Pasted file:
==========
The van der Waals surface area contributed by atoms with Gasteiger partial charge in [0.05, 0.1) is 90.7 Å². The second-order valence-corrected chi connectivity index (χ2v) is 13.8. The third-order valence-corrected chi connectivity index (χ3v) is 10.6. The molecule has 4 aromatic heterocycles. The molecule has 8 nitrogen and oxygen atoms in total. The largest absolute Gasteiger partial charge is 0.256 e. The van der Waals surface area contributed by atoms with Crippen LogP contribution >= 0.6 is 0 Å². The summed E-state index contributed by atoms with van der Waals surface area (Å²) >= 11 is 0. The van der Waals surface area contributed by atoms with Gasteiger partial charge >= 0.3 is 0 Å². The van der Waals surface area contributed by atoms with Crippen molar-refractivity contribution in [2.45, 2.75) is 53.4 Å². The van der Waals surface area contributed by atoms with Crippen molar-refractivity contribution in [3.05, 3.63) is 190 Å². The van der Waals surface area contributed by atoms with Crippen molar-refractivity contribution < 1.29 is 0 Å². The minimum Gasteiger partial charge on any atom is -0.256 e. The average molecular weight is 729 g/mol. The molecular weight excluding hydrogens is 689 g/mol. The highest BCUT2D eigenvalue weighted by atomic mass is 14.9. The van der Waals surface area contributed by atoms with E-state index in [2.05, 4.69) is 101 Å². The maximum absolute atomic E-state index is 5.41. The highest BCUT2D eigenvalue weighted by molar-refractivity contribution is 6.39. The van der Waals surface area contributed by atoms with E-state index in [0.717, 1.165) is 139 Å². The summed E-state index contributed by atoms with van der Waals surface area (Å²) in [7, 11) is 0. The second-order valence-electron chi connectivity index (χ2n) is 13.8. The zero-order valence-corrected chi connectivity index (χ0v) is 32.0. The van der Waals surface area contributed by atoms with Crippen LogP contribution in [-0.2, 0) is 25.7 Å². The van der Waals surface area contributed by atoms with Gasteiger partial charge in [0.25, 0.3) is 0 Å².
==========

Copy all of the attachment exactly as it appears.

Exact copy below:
The van der Waals surface area contributed by atoms with Gasteiger partial charge in [0.05, 0.1) is 90.7 Å². The second-order valence-corrected chi connectivity index (χ2v) is 13.8. The third-order valence-corrected chi connectivity index (χ3v) is 10.6. The molecule has 4 aromatic heterocycles. The molecule has 8 nitrogen and oxygen atoms in total. The largest absolute Gasteiger partial charge is 0.256 e. The van der Waals surface area contributed by atoms with Crippen LogP contribution >= 0.6 is 0 Å². The summed E-state index contributed by atoms with van der Waals surface area (Å²) >= 11 is 0. The van der Waals surface area contributed by atoms with Gasteiger partial charge >= 0.3 is 0 Å². The van der Waals surface area contributed by atoms with Crippen molar-refractivity contribution in [2.45, 2.75) is 53.4 Å². The van der Waals surface area contributed by atoms with Crippen molar-refractivity contribution in [3.05, 3.63) is 190 Å². The van der Waals surface area contributed by atoms with Crippen molar-refractivity contribution < 1.29 is 0 Å². The minimum Gasteiger partial charge on any atom is -0.256 e. The average molecular weight is 729 g/mol. The molecular weight excluding hydrogens is 689 g/mol. The highest BCUT2D eigenvalue weighted by atomic mass is 14.9. The van der Waals surface area contributed by atoms with E-state index in [2.05, 4.69) is 101 Å². The maximum absolute atomic E-state index is 5.41. The highest BCUT2D eigenvalue weighted by molar-refractivity contribution is 6.39. The van der Waals surface area contributed by atoms with E-state index in [0.717, 1.165) is 139 Å². The summed E-state index contributed by atoms with van der Waals surface area (Å²) in [7, 11) is 0. The second-order valence-electron chi connectivity index (χ2n) is 13.8. The zero-order valence-corrected chi connectivity index (χ0v) is 32.0. The van der Waals surface area contributed by atoms with Crippen LogP contribution in [-0.2, 0) is 25.7 Å². The van der Waals surface area contributed by atoms with Gasteiger partial charge in [0.25, 0.3) is 0 Å².